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Kelly Beiswanger, left, Megan Bittinger, Elizabeth Bannister, and Brian Itoh came from Bozeman as competitors and cheerleaders for the 2017 Grizzly Triathlon. This year's race, on Saturday, will be the 30th anniversary of the annual competition.

MISSOULA — Giles Thelen has seen it all while coordinating and participating in the Grizzly Triathlon.

Between windy days, cold and rainy mornings, and even snow flurries, the April-based event has challenged its participants beyond just the physical toll of the race.

Sun is expected to grace the estimated 250 competitors at this year’s triathlon, which will start 8 a.m. Saturday at Grizzly Pool, near the Champions Center at the University of Montana.

“If you do a triathlon in Montana in April, you’re a tough person,” Thelen said. “It’s an early season race, so you never know what kind of weather you’re going to get when you commit. Even though it’s a short triathlon, if you sign up for the Grizzly Triathlon, you’re a tough person.”

This is the 30th rendition of the Grizzly Triathlon, which is the longest-running multi-sport event in Montana, according to Thelen. He’s in his 20th year as the event’s organizer.

“I get all my satisfaction from the notes people send after they race,” Thelen said. “They’re appreciative of this opportunity, and they express that appreciation. That warms your heart. It gives you the energy to keep the spirit of the race going.”

However, this year could be his last time organizing the event. He's considering selling the triathlon since the attendance has dropped off from 500 racers with a 200-person wait list when it peaked between 2011 and 2015.

"I want the Grizzly Triathlon to be as successful as it can be," Thelen said. "Maybe the best thing for it is to let somebody else hit it from an angle where they're good at social media, they're good at getting the word out and getting a buzz. That's not my strength."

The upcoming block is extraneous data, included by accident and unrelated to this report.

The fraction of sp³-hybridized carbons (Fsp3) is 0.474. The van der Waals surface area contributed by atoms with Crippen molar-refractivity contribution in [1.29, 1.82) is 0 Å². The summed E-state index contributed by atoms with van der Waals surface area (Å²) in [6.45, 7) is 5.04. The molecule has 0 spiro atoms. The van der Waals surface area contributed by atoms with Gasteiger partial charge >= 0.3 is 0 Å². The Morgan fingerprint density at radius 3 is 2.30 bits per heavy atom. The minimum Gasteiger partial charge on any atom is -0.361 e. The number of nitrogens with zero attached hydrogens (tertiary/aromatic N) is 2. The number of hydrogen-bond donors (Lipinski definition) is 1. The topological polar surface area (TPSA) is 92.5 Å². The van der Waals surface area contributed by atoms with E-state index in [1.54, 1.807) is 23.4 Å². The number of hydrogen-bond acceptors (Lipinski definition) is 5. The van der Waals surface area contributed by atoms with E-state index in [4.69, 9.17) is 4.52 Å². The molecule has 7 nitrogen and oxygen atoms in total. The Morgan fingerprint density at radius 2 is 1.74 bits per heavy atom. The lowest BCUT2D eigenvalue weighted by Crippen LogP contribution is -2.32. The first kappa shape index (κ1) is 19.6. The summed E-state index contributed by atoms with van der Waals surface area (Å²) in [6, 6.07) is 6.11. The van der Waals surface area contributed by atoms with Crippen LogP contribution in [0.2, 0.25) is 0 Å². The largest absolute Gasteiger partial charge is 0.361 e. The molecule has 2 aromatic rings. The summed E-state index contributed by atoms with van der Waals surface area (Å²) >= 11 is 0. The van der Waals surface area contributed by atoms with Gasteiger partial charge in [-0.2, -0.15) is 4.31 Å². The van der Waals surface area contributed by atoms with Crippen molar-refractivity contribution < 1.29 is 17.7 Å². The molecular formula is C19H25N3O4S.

The race

The triathlon begins in the pool with 11 heats organized by estimated completion time of the 1,000-yard swim. The final two races bring together the most talent, with the Elite Masters starting at 11:45 a.m., and the Elite overall heat beginning at 12:05 p.m.

After finishing their laps in the waters, racers will head outside for the bike portion of the event. They’ll go for a 20-kilometer round-trip trek along East Broadway toward Bonner.

Back on campus, they’ll close with a 5-kilometer run along the Kim Williams Nature Trail and the Smokejumpers’ Trail on the side of Mount Sentinel. Before they turn around at the Grizzly Triathlon bench to return to campus, local musician John Floridis will be camped out at the Smokejumpers’ Trail — known to the racers as "The Hill" — playing an acoustic guitar to “serenade” the runners, as Thelen put it.

The competitors come from eight states — Montana, Idaho, Washington, Oregon, Colorado, Utah, Texas and Tennessee — and one Canadian province — Alberta. Approximately 90 percent of the racers are from Montana, representing 25 cities.

About 10 percent of the entrants are current students at the University of Montana. There’ll be nearly 40 contenders from Bozeman and the Montana State University Triathlon Club.

The participants range in age from 12 to 72 with an average age of 41. About 63 percent of the competitors are women.

This year, they’ve added prize money for the top male and top female finisher in the Elite Masters race for those over 40 years old. In the past, the prize money had only been for the top three finishers in the Elite overall category.

Frank Gogola covers Montana Grizzlies men's basketball for the Missoulian. Follow him on Twitter @FrankGogola or email him at

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